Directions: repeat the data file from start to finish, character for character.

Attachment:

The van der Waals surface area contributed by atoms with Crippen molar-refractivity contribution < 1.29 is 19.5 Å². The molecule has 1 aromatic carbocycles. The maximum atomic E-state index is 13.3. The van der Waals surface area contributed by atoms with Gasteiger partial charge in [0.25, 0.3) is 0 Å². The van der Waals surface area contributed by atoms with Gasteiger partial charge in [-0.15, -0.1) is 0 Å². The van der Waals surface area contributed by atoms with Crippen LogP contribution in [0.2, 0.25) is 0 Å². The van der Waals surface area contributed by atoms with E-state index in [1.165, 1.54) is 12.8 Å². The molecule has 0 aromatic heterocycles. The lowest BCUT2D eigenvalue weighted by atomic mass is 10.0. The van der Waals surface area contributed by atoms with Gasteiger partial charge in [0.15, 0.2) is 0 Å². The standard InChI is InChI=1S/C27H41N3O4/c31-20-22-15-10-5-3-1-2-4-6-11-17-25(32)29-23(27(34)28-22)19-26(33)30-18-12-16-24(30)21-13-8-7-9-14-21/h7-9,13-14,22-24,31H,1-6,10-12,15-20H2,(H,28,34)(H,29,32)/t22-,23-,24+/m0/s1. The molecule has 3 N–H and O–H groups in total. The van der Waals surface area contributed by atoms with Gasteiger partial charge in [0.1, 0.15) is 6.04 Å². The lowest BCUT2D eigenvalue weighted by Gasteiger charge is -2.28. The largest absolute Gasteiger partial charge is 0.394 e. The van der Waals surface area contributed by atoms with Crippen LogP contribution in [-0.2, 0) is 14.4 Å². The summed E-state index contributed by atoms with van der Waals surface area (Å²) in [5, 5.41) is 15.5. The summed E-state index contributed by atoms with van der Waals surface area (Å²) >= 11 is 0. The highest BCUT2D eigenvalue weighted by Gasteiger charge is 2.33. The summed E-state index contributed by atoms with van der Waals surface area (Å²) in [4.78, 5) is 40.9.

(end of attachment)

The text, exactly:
The van der Waals surface area contributed by atoms with Crippen molar-refractivity contribution < 1.29 is 19.5 Å². The molecule has 1 aromatic carbocycles. The maximum atomic E-state index is 13.3. The van der Waals surface area contributed by atoms with Gasteiger partial charge in [0.25, 0.3) is 0 Å². The van der Waals surface area contributed by atoms with Gasteiger partial charge in [-0.15, -0.1) is 0 Å². The van der Waals surface area contributed by atoms with Crippen LogP contribution in [0.2, 0.25) is 0 Å². The van der Waals surface area contributed by atoms with E-state index in [1.165, 1.54) is 12.8 Å². The molecule has 0 aromatic heterocycles. The lowest BCUT2D eigenvalue weighted by atomic mass is 10.0. The van der Waals surface area contributed by atoms with Gasteiger partial charge in [0.15, 0.2) is 0 Å². The standard InChI is InChI=1S/C27H41N3O4/c31-20-22-15-10-5-3-1-2-4-6-11-17-25(32)29-23(27(34)28-22)19-26(33)30-18-12-16-24(30)21-13-8-7-9-14-21/h7-9,13-14,22-24,31H,1-6,10-12,15-20H2,(H,28,34)(H,29,32)/t22-,23-,24+/m0/s1. The molecule has 3 N–H and O–H groups in total. The van der Waals surface area contributed by atoms with Gasteiger partial charge in [0.1, 0.15) is 6.04 Å². The lowest BCUT2D eigenvalue weighted by Gasteiger charge is -2.28. The largest absolute Gasteiger partial charge is 0.394 e. The van der Waals surface area contributed by atoms with Crippen LogP contribution in [-0.2, 0) is 14.4 Å². The summed E-state index contributed by atoms with van der Waals surface area (Å²) in [5, 5.41) is 15.5. The summed E-state index contributed by atoms with van der Waals surface area (Å²) >= 11 is 0. The highest BCUT2D eigenvalue weighted by Gasteiger charge is 2.33. The summed E-state index contributed by atoms with van der Waals surface area (Å²) in [4.78, 5) is 40.9.